The recent brouhaha over a proposed Muslim cultural center in lower Manhattan provides a case study for philosopher Martha Nussbaum to explore American bias against Muslims--how religious bigotry works, what fuels it, and how it can warp our personal and policy decisions...Lucid and forceful, Nussbaum marshals the masters of moral philosophy--primarily Locke and Kant--as well as a host of literary and historical voices to propose an approach to religious difference that honors both difference and our shared humanity. This is a plainspoken but profound and even challenging book.--Kate Tuttle"Boston Globe" (04/29/2012) The New Religious Intolerance: Overcoming the Politics of Fear in an Anxious Age is an excellent book that deserves a wide readership. Nussbaum has provided liberal societies with a road map out of fear into a more inclusive society, and she has put us all--Muslims and non-Muslims--in her debt...Nussbaum writes in accessible, engaging language, and contemporary examples drawn from films such as Fatal Attraction and Invasion of the Body Snatchers ensure that a general readership will feel involved in her scholarly analysis of how fear of Muslims is being deliberately manufactured in our societies.--Maleiha Malik"Times Higher Education" (04/26/2012) Nussbaum, among our most original social thinkers today, enters the debate on anti-Muslim discrimination with a voice of established authority. She invites us to examine disputes about women's use of the burka and the construction of an Islamic-initiated "multi-faith community center" near New York's Ground Zero. The author's argument for tolerant accommodation falls within the "Socratic and Christian/Kantian" commitment to live an examined life in relations with religious minorities. In pursuit of this goal, Nussbaum considers the psychology of "narcissistic" fear, the jurisprudence of religious freedom, and the power of imaginative empathy in fiction. She supports her argument through a demand for consistency, progress, and precedent, using examples that move comfortably from the life of Rhode Island's founder, Roger Williams, through novelist George Eliot's Daniel Deronda, as well as relevant Supreme Court arguments. The parallels she draws between past anti-Semitic and present anti-Islamic sentiment are convincing. The "new" religious tolerance is less new than we might imagine. This powerful and profound book is useful to anyone seriously concerned with religious pluralism and civil liberty.--Zachary T. Irwin"Library Journal" (04/15/2012) The New Religious Intolerance is a vigorous defense of the religious freedom of minorities in the face of post-9/11 Islamophobia.--Giles Fraser"The Guardian" (06/30/2012) Martha Nussbaum continues her critical reflection on the ways in which a democratic society can practice justice and provide well-being for all its members. As we have come to expect, she compellingly combines erudite critical analysis with intense moral passion...Her acute analysis of social fear carries her all the way back to Aristotle, who pondered how people can manufacture fear by imagining that a threat is close at hand...Nussbaum summons us not to abdicate responsibility in the face of programmed hysteria. Important steps can be taken to counter such amorphous anxiety, but those steps require resolve, imagination and engagement. Nussbaum's appeal is not only to government policy makers but also to religious types who have responsibility for nurturing sympathetic imagination and for disciplining the inner eye.--Walter Brueggemann"Christian Century" (09/24/2012) Martha Nussbaum is a professor of law and ethics. In this short and beautifully argued book, she brings the two disciplines together as she focuses on the wave of Islamophobia that is sweeping across America and Europe...[The New Religious Intolerance] should be required reading for those who have to adjudicate on questions of civic conformity and religious dissent.--Nicholas Sagovsky"The Tablet" (10/06/2012) With a palpable sense of moral urgency, Martha Nussbaum explores the pathology of the Islamophobia sweeping the West since 9/11. Her diagnosis amounts to a dire warning that the failure to overcome the fear of religious and cultural difference threatens the constitutional and ethical foundations of liberal democracy.--Paul Mendes-Flohr, University Of Chicago Divinity School Martha Nussbaum persuasively demonstrates that what we need to tackle the root causes of religious hatred is not only broad minds but also open hearts capable of compassion and imagination. A passionate and encouraging book!--Heiner Bielefeldt, United Nations Special Rapporteur On Freedom Of Religion Or Belief Nussbaum is one of America's leading liberal thinkers. In The New Religious Intolerance, she turns her attention to the rise of antireligious and specifically anti-Muslim zealotry since the terrorist attacks of Sept. 11, 2001.--Damon Linker"New York Times Book Review" (07/22/2012) Martha Nussbaum eloquently speaks for, and continues, this tradition [of liberality] in her book "The New Religious Intolerance". She pleads for the use of our 'inner eyes, ' for that 'curious and sympathetic imagination' that is adept at 'recognizing humanity in strange costumes.' Like Trilling, she illustrates this liberal imagination with works of literature--in her case ranging from Lessing's "Nathan the Wise "all the way to the children's books of Marguerite de Angeli. We can't all be novelists or poets, but some of their imaginative skills are essential if we are to combine the stern, singular legal and political requirements of equal freedom with the baggy, polyphonous reality of social and cultural diversity.--Timothy Garton Ash"New York Review of Books" (11/22/2012) Nussbaum guides readers toward an ethical response to the fears that have fed attacks on Muslims and others, and bred toxic religious persecution. Nussbaum asserts a moral calling to provide principles for democratic practice...Nussbaum proves that the role of political philosophy is essential and practical, "offering insight" to society so that people can think more carefully. Fear is central to religious intolerance, and although natural and necessary to survival, fear is the most base and thoughtless of human emotions. The dynamics of fear lead to hypocrisy and persecution of religious minorities. In times of fear and anxiety, people make rules that are self-serving, ill-informed, and arrogant, applying to others but not oneself. Nussbaum's survey of legal and philosophical developments confronting equal respect for conscience and impartiality seeks the ultimate goal of living an "examined life." Nussbaum erects principles that are essential to a good life: inclusiveness, respect for diversity, seeing through the eyes of others, and developing the creative imagination. Timely, powerful, and articulate, this is a book that everyone should read.--A. R. Brunello"Choice" (12/01/2012)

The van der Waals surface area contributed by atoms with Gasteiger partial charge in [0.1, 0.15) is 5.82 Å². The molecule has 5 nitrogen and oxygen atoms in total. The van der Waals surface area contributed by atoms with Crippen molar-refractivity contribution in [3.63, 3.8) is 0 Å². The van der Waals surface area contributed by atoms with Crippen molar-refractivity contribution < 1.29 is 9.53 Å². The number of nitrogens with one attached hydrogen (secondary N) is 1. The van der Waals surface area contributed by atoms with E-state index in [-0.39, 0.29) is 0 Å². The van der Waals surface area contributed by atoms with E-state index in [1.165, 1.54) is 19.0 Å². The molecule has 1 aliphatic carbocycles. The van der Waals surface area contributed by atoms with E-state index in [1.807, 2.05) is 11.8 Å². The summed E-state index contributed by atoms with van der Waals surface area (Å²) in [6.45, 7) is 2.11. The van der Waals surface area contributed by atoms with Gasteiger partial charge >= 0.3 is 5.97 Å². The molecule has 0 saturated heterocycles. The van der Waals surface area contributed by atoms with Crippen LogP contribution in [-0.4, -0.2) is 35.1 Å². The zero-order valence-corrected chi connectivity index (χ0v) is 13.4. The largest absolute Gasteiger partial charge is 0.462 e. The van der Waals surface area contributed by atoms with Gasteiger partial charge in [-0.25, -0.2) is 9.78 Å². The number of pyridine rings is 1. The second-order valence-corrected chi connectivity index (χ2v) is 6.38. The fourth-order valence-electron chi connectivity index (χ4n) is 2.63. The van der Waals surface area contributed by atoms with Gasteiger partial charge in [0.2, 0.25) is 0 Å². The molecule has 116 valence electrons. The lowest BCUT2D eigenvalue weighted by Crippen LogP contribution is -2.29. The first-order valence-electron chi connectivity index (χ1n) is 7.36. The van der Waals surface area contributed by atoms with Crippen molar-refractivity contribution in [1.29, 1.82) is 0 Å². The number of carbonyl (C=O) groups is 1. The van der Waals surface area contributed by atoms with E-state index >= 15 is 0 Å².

About Martha C. Nussbaum
Martha C. Nussbaum is Ernst Freund Distinguished Service Professor of Law and Ethics at the University of Chicago and, with Amartya Sen, a Founding President of the Human Development and Capability Association.